The Channel Islands offer exciting opportunities as financial recovery looms, but how do they differ and what does the future hold? By Robin Smith and Ben Morgan
With the world economy poised for a recovery and greater fiscal and regulatory pressures being exerted on global businesses, it is perhaps unsurprising that a number of these businesses are looking to offshore centres such as Jersey and Guernsey to provide them with new opportunities. There are, however, many differences between Jersey and Guernsey as offshore jurisdictions, including the type of business that each island attracts.
To the outside world Jersey and Guernsey are often seen and referred to together as one jurisdiction, the Channel Islands. Of course, the islands each have their own government, a similar constitutional relationship with the UK and the EU and low tax regimes. They have similar regulations, strong court systems and robust yet flexible company law. City lawyers often point to the flexibility of the islands’ corporate law and good regulation as key drivers for choosing the Channel Islands. Both are in the top 25 in the Global Financial Centres Index Report.
In some cases it is the differences in law and regulation that drive business to either Jersey or Guernsey. However, following a well-trodden path as opposed to carving a new one is equally important to clients to reduce costs on repeat or similar transactions. Clients and their onshore advisers can be reluctant to change without very good reason.
Guernsey is known for its captive insurance industry. Captives have been attracted to Guernsey for more than 20 years because the island quickly introduced a regulatory regime that provided the right framework. The introduction in 1997 of protected cell company legislation, an insurance-led initiative, enhanced its attraction, a clear case of specific legislation attracting work to the island.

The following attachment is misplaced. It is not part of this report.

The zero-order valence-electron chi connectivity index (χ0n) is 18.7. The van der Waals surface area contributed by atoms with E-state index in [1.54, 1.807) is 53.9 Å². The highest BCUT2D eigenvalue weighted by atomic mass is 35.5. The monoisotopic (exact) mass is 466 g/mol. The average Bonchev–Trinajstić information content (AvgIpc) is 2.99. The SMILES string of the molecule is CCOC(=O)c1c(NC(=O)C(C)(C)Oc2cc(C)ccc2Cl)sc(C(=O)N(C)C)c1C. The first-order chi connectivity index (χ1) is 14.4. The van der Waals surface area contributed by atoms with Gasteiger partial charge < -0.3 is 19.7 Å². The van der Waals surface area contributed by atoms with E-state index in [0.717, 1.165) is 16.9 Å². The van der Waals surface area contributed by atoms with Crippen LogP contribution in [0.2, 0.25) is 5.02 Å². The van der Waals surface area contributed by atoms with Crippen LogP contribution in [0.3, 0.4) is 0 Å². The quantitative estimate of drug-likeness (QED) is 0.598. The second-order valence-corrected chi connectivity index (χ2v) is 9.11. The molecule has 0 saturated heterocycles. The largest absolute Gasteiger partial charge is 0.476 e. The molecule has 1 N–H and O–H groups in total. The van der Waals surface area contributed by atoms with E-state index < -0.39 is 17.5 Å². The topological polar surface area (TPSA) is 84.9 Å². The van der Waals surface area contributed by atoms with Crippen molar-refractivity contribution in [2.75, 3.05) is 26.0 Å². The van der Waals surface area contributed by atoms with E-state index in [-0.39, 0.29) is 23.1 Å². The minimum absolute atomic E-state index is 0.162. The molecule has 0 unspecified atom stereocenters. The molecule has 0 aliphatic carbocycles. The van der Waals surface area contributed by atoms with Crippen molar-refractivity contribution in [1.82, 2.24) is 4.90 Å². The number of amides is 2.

In contrast, Jersey first seized the opportunity with property unit trusts (PUTs) and now has a considerable number of PUT structures holding many key UK commercial properties. Guernsey also has a significant number of PUTs, but it was Jersey that took the market share, not driven by a particular piece of legislation, but due to its early experience of these structures.
The islands openly compete to attract business. Jersey has since caught up with its legislation on cell companies, illustrating that the proximity of the islands means that inevitably a good idea does not go unnoticed for long.
In the funds sector there are regulatory differences in the treatment of different types of fund. Recently Jersey has sought to reduce the regulatory burden on funds that will only be promoted to sophisticated or institutional investors with its expert and unregulated fund regimes. It is often possible to have a Jersey-based ’managed’ investment manager even where the promoter is new to the market. Guernsey, like many other jurisdictions, treats closed-ended funds very differently and for non-listed closed-ended funds probably has an advantage.
Jersey has had the larger share of structured finance work than Guernsey and throughout the financial crisis has continued to see a large number of cashbox vehicles used for rights issues, convertible bonds and private placements in relation to listed UK plcs. Jersey special purpose vehicles continue to be a popular choice for securitisation and tax-based structured finance vehicles. Guernsey, however, has focused on main London-listed property investment fund listings and has a larger market share in this sector.
Both islands have also seen a number of high-profile private equity and hedge funds decamp there in recent months, with examples including Terra Firma and Blue Crest in Guernsey, and Auriel and Global Advisors in Jersey. Here, when the migrations involve moving staff, the choice of jurisdiction may be driven by less tangible factors such as location.
So, what does the future hold? It is clear that both islands have been focused on servicing business emanating from London. However, diversification is becoming increasingly important and both have sought to attract business from further afield.
Jersey companies are now eligible for primary listings on the Hong Kong Stock Exchange and Guernsey is expected to obtain the appropriate recognition during the next quarter.
The islands’ diversification has contributed to the recent growth figures and new fund launches are up.
The Alternative Investment Fund Managers Directive could provide significant opportunities for the islands and we will be keeping a close eye on whether or not any adjustments are required to regulation in either island as a result.
There is an argument that the islands should join forces where there are obvious synergies in the international arena to raise the profile of the use of Channel Islands’ vehicles. The similarities between the two islands probably outweigh the differences and it would seem sensible to share resources to convey the message further afield. n
Robin Smith and Ben Morgan are partners at Carey Olsen